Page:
I regularly use the awesome framework, Laravel, at work and building my hobbyist projects in my spare time. Any coder that uses Laravel should know about Laravel Elixir and how it makes using Gulp so, so, so much easier. For those who don’t know it basically converts about 30 lines of code into 1 line and when you’re writing 1000’s of lines of code every week this can be a huge time saver.
This week, I’ve been using my 10% innovation time to see if I can port the Laravel Elixir package over to the phone apps I’ve been working on. I use a Cordova framework called Ionic which is based on the AngularJS framework. So it makes sense to use a nice Gulp manager to help ease my workflow. Why not make it even easier?
I didn’t really face any issues while doing this. Because Laravel Elixir is a Node package it’s pretty easy to just add the package to your package.json file and perform an “npm update.” Once it’s in you then just need to copy the structure from your Laravel project’s Gulp file over to your phone’s Gulp file then update your directory paths. Because Laravel Elixir takes files from resouces/assets and sticks them in the public folder you need to make sure it fits whatever your directory structure is on the app.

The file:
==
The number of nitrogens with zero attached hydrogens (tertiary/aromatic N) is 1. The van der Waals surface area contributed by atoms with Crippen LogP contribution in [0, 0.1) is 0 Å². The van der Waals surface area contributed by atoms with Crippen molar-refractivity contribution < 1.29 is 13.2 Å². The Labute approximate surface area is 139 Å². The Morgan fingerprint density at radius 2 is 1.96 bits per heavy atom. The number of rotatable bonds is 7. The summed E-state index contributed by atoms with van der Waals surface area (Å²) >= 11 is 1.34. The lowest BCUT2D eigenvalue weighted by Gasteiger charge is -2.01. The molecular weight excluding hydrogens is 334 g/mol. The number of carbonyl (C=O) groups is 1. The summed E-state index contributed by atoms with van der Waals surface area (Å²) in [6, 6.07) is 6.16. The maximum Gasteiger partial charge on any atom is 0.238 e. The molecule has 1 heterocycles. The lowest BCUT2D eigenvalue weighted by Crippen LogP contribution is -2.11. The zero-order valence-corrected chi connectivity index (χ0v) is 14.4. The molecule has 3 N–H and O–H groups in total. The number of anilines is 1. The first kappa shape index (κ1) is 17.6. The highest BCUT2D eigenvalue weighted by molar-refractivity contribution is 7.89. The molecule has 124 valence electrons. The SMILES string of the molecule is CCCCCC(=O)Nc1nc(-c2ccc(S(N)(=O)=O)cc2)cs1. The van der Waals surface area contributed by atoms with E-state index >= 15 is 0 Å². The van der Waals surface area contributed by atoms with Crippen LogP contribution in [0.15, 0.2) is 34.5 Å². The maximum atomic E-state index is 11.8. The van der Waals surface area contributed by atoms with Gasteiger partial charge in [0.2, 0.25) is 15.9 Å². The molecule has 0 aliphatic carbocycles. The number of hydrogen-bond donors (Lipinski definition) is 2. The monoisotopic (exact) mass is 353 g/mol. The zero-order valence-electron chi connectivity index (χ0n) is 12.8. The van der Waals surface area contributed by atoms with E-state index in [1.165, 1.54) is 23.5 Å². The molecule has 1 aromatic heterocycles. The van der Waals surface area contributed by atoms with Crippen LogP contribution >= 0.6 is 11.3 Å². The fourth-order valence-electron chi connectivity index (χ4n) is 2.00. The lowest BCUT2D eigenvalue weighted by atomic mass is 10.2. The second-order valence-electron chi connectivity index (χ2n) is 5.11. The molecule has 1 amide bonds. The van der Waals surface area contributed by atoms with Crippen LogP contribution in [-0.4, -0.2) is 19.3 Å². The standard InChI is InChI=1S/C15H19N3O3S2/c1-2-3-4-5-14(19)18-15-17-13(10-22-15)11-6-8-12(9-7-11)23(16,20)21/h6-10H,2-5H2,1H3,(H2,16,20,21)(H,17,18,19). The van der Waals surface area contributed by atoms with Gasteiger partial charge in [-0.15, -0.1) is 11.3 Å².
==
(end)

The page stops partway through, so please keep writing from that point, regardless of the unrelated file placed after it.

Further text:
Overall it’s been pretty successful with a couple of bugs along the way. Because it was so easy to do, I decided to go one step further and copy the way that the LaravelAngular framework manages it’s AngularJS files.
LaravelAngular is a Laravel/AngularJS hybrid (if you haven’t already guessed). It stores all the AngularJS files in the angular root directory and automatically works out which files to import and copy over to your public folder. To port this over I literally just copied the preset Gulp tasks from the framework and put them in my phone apps root directory then changed the directory paths like I did with Laravel Elixir.
Now, pretty much all I have to do when I load up my project is type in “gulp watch” and everything just compiles and minifies automatically and extremely quickly! No more managing lines and lines of Gulp tasks. Why would a coder need to code that much anyway, right?